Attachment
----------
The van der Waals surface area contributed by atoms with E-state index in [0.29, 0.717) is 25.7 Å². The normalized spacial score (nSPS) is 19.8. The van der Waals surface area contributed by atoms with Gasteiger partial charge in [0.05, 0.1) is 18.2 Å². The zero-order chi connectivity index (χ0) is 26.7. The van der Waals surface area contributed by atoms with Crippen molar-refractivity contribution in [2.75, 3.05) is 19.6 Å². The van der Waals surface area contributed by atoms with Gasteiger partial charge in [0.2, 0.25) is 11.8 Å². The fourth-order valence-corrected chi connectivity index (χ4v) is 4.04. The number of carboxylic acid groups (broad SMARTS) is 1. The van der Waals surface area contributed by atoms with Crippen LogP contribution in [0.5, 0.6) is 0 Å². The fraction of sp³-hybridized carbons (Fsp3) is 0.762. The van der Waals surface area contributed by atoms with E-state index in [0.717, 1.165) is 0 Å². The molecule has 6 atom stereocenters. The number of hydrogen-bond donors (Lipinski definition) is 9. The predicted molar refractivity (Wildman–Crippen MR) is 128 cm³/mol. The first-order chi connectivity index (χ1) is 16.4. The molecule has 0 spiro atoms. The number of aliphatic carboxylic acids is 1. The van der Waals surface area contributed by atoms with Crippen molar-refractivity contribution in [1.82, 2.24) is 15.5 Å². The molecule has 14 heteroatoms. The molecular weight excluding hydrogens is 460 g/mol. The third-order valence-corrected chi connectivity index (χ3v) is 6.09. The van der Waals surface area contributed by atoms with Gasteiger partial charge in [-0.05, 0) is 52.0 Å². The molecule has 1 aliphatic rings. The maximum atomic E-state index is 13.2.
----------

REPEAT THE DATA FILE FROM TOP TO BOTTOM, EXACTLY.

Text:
The van der Waals surface area contributed by atoms with E-state index in [0.29, 0.717) is 25.7 Å². The normalized spacial score (nSPS) is 19.8. The van der Waals surface area contributed by atoms with Gasteiger partial charge in [0.05, 0.1) is 18.2 Å². The zero-order chi connectivity index (χ0) is 26.7. The van der Waals surface area contributed by atoms with Crippen molar-refractivity contribution in [2.75, 3.05) is 19.6 Å². The van der Waals surface area contributed by atoms with Gasteiger partial charge in [0.2, 0.25) is 11.8 Å². The fourth-order valence-corrected chi connectivity index (χ4v) is 4.04. The number of carboxylic acid groups (broad SMARTS) is 1. The van der Waals surface area contributed by atoms with Crippen LogP contribution in [0.5, 0.6) is 0 Å². The fraction of sp³-hybridized carbons (Fsp3) is 0.762. The van der Waals surface area contributed by atoms with E-state index in [0.717, 1.165) is 0 Å². The molecule has 6 atom stereocenters. The number of hydrogen-bond donors (Lipinski definition) is 9. The predicted molar refractivity (Wildman–Crippen MR) is 128 cm³/mol. The first-order chi connectivity index (χ1) is 16.4. The molecule has 0 spiro atoms. The number of aliphatic carboxylic acids is 1. The van der Waals surface area contributed by atoms with Crippen molar-refractivity contribution in [1.82, 2.24) is 15.5 Å². The molecule has 14 heteroatoms. The molecular weight excluding hydrogens is 460 g/mol. The third-order valence-corrected chi connectivity index (χ3v) is 6.09. The van der Waals surface area contributed by atoms with Gasteiger partial charge in [-0.05, 0) is 52.0 Å². The molecule has 1 aliphatic rings. The maximum atomic E-state index is 13.2.